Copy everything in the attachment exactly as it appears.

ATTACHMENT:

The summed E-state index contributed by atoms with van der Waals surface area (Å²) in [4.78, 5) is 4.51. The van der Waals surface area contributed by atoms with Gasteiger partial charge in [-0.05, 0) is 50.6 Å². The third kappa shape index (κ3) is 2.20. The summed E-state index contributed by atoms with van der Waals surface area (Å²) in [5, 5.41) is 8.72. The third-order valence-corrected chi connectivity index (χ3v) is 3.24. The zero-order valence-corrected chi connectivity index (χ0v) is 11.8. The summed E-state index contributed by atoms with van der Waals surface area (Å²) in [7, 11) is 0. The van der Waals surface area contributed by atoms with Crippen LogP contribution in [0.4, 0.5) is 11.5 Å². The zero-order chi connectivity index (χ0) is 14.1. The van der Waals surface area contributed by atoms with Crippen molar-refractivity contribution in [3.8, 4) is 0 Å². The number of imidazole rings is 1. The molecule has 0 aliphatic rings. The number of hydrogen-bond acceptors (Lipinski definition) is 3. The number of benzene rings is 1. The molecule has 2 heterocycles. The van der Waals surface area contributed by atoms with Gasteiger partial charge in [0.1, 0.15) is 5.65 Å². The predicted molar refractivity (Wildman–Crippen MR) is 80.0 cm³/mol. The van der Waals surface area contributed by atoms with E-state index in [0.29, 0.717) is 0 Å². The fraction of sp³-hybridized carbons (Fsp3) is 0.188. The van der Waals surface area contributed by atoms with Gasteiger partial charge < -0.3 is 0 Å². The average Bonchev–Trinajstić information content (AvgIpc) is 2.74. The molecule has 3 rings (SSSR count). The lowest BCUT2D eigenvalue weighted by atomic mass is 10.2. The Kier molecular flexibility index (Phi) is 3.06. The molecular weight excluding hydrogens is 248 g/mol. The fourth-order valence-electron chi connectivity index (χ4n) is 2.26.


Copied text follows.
The summed E-state index contributed by atoms with van der Waals surface area (Å²) in [4.78, 5) is 4.51. The van der Waals surface area contributed by atoms with Gasteiger partial charge in [-0.05, 0) is 50.6 Å². The third kappa shape index (κ3) is 2.20. The summed E-state index contributed by atoms with van der Waals surface area (Å²) in [5, 5.41) is 8.72. The third-order valence-corrected chi connectivity index (χ3v) is 3.24. The zero-order valence-corrected chi connectivity index (χ0v) is 11.8. The summed E-state index contributed by atoms with van der Waals surface area (Å²) in [7, 11) is 0. The van der Waals surface area contributed by atoms with Crippen LogP contribution in [0.4, 0.5) is 11.5 Å². The zero-order chi connectivity index (χ0) is 14.1. The van der Waals surface area contributed by atoms with Crippen molar-refractivity contribution in [3.8, 4) is 0 Å². The number of imidazole rings is 1. The molecule has 0 aliphatic rings. The number of hydrogen-bond acceptors (Lipinski definition) is 3. The number of benzene rings is 1. The molecule has 2 heterocycles. The van der Waals surface area contributed by atoms with Gasteiger partial charge in [0.1, 0.15) is 5.65 Å². The predicted molar refractivity (Wildman–Crippen MR) is 80.0 cm³/mol. The van der Waals surface area contributed by atoms with E-state index in [0.29, 0.717) is 0 Å². The fraction of sp³-hybridized carbons (Fsp3) is 0.188. The van der Waals surface area contributed by atoms with Gasteiger partial charge < -0.3 is 0 Å². The average Bonchev–Trinajstić information content (AvgIpc) is 2.74. The molecule has 3 rings (SSSR count). The lowest BCUT2D eigenvalue weighted by atomic mass is 10.2. The Kier molecular flexibility index (Phi) is 3.06. The molecular weight excluding hydrogens is 248 g/mol. The fourth-order valence-electron chi connectivity index (χ4n) is 2.26.